How To Protect Yourself From The POODLE Bug



In recent months, security bugs with names such as Heartbleed and Shellshock have been causing problems for millions of computers worldwide.  The latest such bug has been named POODLE, and is the result of a security weakness in an obsolete version of SSL that is still supported by most web browers.

SSL is the technology that encrypts data on confidential web pages such as password entry screens and financial data.  By exploiting the POODLE bug, hackers can gain access to private data, although it's quite difficult to do and attacks are not widespread.

If you're worried about this latest bug, head to for an instant test that will tell you whether your web browser is vulnerable.  If it is, you'll need to disable SSL v3 in your browser.  Details on how to do so can be found at and are easy to follow.



A poodle yesterday

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Is Linux and Firefox on Linux susceptible to the poodle bug?

Thanks for this, very clear and useful.

1. I think some people are confused because you can check both your browser(s) and your ISP/Server: as I understand it, if you can get your browser straight, it doesn't matter about the server – open to correction on this point.

2. Should we not make similar amendments to stop downgrades from TLS1.2 to TLS1.1 and 1.0, as Adam Langley suggests they are also risky, and my version of Firefox shows both as switched on ? (

Rob: Appreciate your many vital PC and software articles. :)

Thank you much!

I went to sslabs - browser vulnerable.
Followed directions or disabling SSL v#.
Relaunched browser. Still vulnerable.

Went to Poodle Test. Not vulnerable.

Removed the disabling command on Chrome.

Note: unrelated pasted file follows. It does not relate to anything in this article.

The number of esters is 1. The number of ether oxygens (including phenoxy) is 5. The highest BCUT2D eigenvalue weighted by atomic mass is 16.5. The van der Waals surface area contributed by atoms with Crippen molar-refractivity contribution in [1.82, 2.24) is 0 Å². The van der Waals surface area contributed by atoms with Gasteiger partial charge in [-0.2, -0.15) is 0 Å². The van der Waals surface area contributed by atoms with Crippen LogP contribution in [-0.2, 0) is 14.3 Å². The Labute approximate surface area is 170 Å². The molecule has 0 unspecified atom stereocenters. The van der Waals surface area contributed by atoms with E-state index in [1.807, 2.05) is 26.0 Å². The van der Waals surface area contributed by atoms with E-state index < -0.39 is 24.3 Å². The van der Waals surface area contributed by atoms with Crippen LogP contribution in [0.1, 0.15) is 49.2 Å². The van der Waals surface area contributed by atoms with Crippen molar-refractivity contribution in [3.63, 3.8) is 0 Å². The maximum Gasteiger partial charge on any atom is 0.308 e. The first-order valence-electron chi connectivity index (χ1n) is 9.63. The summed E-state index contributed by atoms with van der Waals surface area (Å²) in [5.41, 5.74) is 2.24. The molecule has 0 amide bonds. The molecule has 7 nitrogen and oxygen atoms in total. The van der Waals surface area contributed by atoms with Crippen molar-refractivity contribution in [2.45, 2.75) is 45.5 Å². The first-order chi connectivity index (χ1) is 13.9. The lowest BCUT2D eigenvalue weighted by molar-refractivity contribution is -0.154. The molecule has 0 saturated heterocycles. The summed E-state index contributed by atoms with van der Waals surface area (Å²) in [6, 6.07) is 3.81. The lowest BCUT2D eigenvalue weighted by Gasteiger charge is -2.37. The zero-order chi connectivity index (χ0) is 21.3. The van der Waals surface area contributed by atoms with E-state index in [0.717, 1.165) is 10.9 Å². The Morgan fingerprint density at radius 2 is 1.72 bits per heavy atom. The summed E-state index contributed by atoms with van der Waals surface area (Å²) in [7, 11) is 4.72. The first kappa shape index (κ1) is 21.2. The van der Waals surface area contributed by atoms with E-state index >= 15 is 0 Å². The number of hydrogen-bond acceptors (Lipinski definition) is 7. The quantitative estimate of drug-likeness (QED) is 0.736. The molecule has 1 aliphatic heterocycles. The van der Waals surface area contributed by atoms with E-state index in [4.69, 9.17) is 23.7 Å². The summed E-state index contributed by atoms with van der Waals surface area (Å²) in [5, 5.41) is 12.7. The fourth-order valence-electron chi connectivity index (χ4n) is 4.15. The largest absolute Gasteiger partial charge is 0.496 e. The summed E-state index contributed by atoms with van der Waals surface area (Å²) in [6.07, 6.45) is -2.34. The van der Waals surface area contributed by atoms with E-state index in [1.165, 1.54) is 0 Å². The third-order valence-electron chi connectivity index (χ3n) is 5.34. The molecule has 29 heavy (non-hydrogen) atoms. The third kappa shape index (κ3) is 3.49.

Went back to Poodle Test. Not vulnerable.

So which is correct?

You have to clear your browser cache between tests or they will not be reliable. Probably using Ctrl-F5 will work as well.

I am confused.

In we see:
"On-line testing tools
Test your browser here:
Test your server here:"

In the second I receive the info that my browser (Chrome) is unsafe.

On the other, that it is safe.

Cheers from Rio,

You have to clear your browser cache between tests or they will not be reliable. Probably using Ctrl-F5 will work as well.


What do you mean, "On the other, that it is safe"? Of the three websites you listed, only one of them can test your browser: That one says your Chrome browser is unsafe; it IS unsafe.

The first URL you list,, is an information page, much like this one. It doesn't test browsers.
The third URL you list, checks websites. It doesn't check browsers either.

So it sounds like you DO need to fix your Chrome browser to make it safe. Go to the website in the article above to learn how to fix Chrome ( Just page down until you find the information.


There are two tests recommended in the site I cited.
The first one is the same given in this article. It syas I am vulnerable.
The other one says I am not.
That's why I got confused.

Thanks for caring.

Thanks Rob! Useful info.